Take 14 (Click the number for info of entire trip)
It’s dark. 6:15 PM. I was experiencing a boring evening without “sunset photo op” as I had two years ago here. This is one of the night shots I made without expectation of a success, due to the weak light condition on the shaking floor of the church during a strong windy moment. So please don’t rate its photographic value. This is just for illustration of the continuing story…
Tuan—the church keeper returned from rice dealer with a not-so-good news: they have 2.3 tons of rice in stock, and the fixed price is 57,000 Cambodian riel per bag of 50kg. If we want more, we must wait for 2 more days because transportation of a large amount of rice from Siem Reab town to shore at Phnum Kraom by truck, and from shore to the floating dealership by boat could not be any faster.
We sat down again to resolve the math:
Total availability of 2300kg for 90 families: each family would receive 25.5 kg. The current price per kilogram is 1,140 riel gave us a big surprise with 50% increase (the printed donation form obtained a week before my trip from Franciscan Charity has been outdated: their listed price of rice was US$10.00/50kg-bag or 800 riel per kilogram.)
We rounded down to 25kg/family, and would need 2,250kg at the cost of 2,565,000 riel. I made a prompt decision: an amount of 10,000 riel in cash (US$2.5) will be given to each family “to buy fish sauce and salt”, to deplete the remaining fund.
Because none of us has a calculator, each of us (Tuan, my nephew and I) had to do the math 3 times until all numbers matched, in order to avoid possible error by half way or last minutes of the distribution of rice; we didn’t want the contributed funds to fall short and get into a dilemma with people awaiting for the promised donation. All of us suddenly became the students at final exam while any tiny mistake is unacceptable…
After midnight, Tuan offered some drinking water bought from town for my nephew and me to take a shower, which we denied. Even though we can repay him with our own money, we felt guilty to do so while the majority of Chong Kneas residents drinks the same Tonle Sap water which they dumped garbage into or washed their clothes or defecated.
Before returning to the back of floating classroom where his family resides, Tuan told us to have the church’s door open for fresh air. We didn’t do so, as to reply to my question about security in this area, he told us about a killing less than a month ago in the Khmer section of same village Chong Kneas: two Vietnamese men beheaded a Cambodian man after knowing he possessed a loan of a million riel to purchase fishnet and boat. Authorities has never been able to recover the money, but Cambodian community discovered the two criminals hidden over Phnum Kraom Mountain; they beat up to death one, before police arrived to save the second one. With this reminder, I set my tripod within reach, and warned my nephew if someone moves in and he receives the secret signal from me, he must lay still since I would definitely use the solid and heavy Bogen Manfrotto 3205 tripod with its attached 3030 head as weapon of defense. He said “good-night”, and added, “Uncle, it's unwise to take such a trip when you become the first ever unwelcome guest among a Vietnamese community like Chong Kneas! And had I knew this dangerous situation, I am sure I didn’t accept your invitation.”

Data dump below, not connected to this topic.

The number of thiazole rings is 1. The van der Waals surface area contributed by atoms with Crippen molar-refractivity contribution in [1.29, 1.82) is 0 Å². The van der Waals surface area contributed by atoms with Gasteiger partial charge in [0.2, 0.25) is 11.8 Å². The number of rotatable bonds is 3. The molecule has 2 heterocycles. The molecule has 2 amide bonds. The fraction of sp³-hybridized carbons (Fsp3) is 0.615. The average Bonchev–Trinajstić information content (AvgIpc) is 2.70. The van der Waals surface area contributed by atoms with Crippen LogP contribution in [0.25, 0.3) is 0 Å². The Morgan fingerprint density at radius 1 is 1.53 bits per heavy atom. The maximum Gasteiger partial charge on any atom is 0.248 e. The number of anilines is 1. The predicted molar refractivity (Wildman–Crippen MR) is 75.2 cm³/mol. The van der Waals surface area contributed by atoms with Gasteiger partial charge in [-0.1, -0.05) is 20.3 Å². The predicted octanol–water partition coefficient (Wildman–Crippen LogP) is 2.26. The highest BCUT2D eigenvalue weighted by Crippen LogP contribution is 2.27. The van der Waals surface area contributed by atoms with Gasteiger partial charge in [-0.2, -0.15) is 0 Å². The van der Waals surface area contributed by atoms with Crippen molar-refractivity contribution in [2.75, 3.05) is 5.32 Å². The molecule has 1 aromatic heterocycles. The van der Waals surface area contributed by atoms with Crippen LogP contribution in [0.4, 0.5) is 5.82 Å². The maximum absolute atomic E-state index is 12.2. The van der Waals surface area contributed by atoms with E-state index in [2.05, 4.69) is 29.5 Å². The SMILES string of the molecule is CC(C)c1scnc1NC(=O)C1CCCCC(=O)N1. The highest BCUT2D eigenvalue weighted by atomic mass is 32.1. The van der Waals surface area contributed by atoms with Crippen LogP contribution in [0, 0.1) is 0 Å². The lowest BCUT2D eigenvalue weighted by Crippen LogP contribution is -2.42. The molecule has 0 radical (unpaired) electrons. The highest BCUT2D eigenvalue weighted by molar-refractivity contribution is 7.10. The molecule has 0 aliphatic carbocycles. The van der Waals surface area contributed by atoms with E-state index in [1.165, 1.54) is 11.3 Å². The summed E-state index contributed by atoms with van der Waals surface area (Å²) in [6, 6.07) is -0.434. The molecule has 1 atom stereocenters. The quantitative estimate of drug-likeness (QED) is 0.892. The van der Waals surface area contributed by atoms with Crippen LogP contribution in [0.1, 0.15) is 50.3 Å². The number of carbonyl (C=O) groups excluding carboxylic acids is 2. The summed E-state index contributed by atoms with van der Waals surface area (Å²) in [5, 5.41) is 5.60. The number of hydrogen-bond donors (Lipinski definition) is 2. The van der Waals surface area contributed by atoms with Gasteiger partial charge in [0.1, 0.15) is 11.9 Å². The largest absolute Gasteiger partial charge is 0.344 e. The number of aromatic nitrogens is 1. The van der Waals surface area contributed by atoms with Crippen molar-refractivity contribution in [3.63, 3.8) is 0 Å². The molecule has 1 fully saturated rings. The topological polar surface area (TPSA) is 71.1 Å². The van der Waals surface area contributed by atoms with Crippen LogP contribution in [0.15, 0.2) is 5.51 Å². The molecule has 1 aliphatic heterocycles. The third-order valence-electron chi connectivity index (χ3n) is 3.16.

Failing to find a proper reply, I handled him the bottle of 98% DEET mosquito repellent, and laid still, trying to focus on the tomorrow task in front of my people.
Critiques | Translate
PSYOPS (0) 2007-05-27 8:02
I am in with every details of the continuous challenges your nephew and you have encountered while taking this trip.
It's good to have both of you back in one piece from such a bulge where you were unarmed and the result has to be left to chance and your remarkable endurance.
Thank you and God bless!
TRASH (0) 2007-05-27 10:33
Your photo captured at late hours from inside Chong Kneas prompts a question about your "guest" status. No, your relative and your are not. You arrived in 2005, you reported, you accepted the role to relay the donations, you returned, and you stayed overnight. I don't agree if you call this a travel. In fact, you went back home to Chong Kneas, to help us forwarding some humble help to your villagers.
God bless you and your friends who are behind the donated rice.
ChristineLe (59) 2007-05-27 11:09
To the photographer's nephew:
“Uncle, it's unwise to take such a trip when you become the first ever unwelcome guest among a Vietnamese community like Chong Kneas! And had I knew this dangerous situation, I am sure I didn’t accept your invitation.”
Your statement is a two-fold one:
- Had you and your uncle been murdered and the $900 been taken away, you are correct.
- Since you and him escaped all danger and imposibility and returned with "mission accomplished", he was stupid enough to gain success.
Whatever term you prefer, congratulations for your once-in-a-lifetime trip. Besides residents of the village, you and him are the only outside travelers to have such experience and actual view of this evening scene.
mikecone (15) 2007-05-27 12:45
Whether you are ashamed or proud, you are the first photographer to be stupid to experience the night within the Vietnamese floating village, while others spent $$$$ to come to Angkor Wat which is only ten miles away.
My respect to your commitment to your poor people!
- Copyright: Ngy Thanh (ngythanh) (8582)
- Genre: People
- Medium: Color
- Date Taken: 2007-03-18
- Categories: Daily Life, Event
- Camera: Canon EOS 20D, Canon EF 70-200 F4 L
- Exposure: f/4, 1/5 seconds
- Details: Tripod: Yes
- More Photo Info: view
- Photo Version: Original Version
- Theme(s): The Floating Misery, A quick return to Chong Kneas [view contributor(s)]
- Date Submitted: 2007-05-27 4:40